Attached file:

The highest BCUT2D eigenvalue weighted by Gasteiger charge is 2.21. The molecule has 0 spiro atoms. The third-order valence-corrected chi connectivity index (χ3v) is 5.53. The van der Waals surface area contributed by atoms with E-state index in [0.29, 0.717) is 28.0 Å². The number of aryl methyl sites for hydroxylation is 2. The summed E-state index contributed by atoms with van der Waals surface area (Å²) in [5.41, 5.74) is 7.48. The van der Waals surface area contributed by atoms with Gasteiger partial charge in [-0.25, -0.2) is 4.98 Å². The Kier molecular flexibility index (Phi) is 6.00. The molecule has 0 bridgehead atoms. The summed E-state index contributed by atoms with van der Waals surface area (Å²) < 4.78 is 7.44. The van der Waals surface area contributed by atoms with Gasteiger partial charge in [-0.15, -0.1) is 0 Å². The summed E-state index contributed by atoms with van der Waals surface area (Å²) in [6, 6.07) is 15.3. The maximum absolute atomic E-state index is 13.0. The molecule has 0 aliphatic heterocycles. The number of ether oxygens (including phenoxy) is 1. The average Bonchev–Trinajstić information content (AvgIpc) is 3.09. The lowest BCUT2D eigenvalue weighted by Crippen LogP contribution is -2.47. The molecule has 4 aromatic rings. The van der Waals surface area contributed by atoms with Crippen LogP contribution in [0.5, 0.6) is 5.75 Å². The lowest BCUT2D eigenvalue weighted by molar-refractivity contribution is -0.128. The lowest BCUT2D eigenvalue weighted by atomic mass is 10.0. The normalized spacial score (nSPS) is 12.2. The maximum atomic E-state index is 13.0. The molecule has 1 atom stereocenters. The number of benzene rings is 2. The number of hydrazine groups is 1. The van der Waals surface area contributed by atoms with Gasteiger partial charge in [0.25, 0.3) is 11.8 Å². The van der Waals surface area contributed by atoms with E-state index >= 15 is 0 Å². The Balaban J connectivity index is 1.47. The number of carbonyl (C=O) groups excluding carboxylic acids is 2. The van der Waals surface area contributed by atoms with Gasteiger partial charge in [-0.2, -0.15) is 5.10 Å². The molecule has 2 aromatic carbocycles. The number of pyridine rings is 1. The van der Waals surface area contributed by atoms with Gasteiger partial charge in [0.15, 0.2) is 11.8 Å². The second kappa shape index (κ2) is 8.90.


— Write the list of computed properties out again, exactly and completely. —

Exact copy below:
The highest BCUT2D eigenvalue weighted by Gasteiger charge is 2.21. The molecule has 0 spiro atoms. The third-order valence-corrected chi connectivity index (χ3v) is 5.53. The van der Waals surface area contributed by atoms with E-state index in [0.29, 0.717) is 28.0 Å². The number of aryl methyl sites for hydroxylation is 2. The summed E-state index contributed by atoms with van der Waals surface area (Å²) in [5.41, 5.74) is 7.48. The van der Waals surface area contributed by atoms with Gasteiger partial charge in [-0.25, -0.2) is 4.98 Å². The Kier molecular flexibility index (Phi) is 6.00. The molecule has 0 bridgehead atoms. The summed E-state index contributed by atoms with van der Waals surface area (Å²) < 4.78 is 7.44. The van der Waals surface area contributed by atoms with Gasteiger partial charge in [-0.15, -0.1) is 0 Å². The summed E-state index contributed by atoms with van der Waals surface area (Å²) in [6, 6.07) is 15.3. The maximum absolute atomic E-state index is 13.0. The molecule has 0 aliphatic heterocycles. The number of ether oxygens (including phenoxy) is 1. The average Bonchev–Trinajstić information content (AvgIpc) is 3.09. The lowest BCUT2D eigenvalue weighted by Crippen LogP contribution is -2.47. The molecule has 4 aromatic rings. The van der Waals surface area contributed by atoms with Crippen LogP contribution in [0.5, 0.6) is 5.75 Å². The lowest BCUT2D eigenvalue weighted by molar-refractivity contribution is -0.128. The lowest BCUT2D eigenvalue weighted by atomic mass is 10.0. The normalized spacial score (nSPS) is 12.2. The maximum atomic E-state index is 13.0. The molecule has 1 atom stereocenters. The number of benzene rings is 2. The number of hydrazine groups is 1. The van der Waals surface area contributed by atoms with Gasteiger partial charge in [0.25, 0.3) is 11.8 Å². The van der Waals surface area contributed by atoms with E-state index >= 15 is 0 Å². The Balaban J connectivity index is 1.47. The number of carbonyl (C=O) groups excluding carboxylic acids is 2. The van der Waals surface area contributed by atoms with Gasteiger partial charge in [-0.2, -0.15) is 5.10 Å². The molecule has 2 aromatic carbocycles. The number of pyridine rings is 1. The van der Waals surface area contributed by atoms with Gasteiger partial charge in [0.15, 0.2) is 11.8 Å². The second kappa shape index (κ2) is 8.90.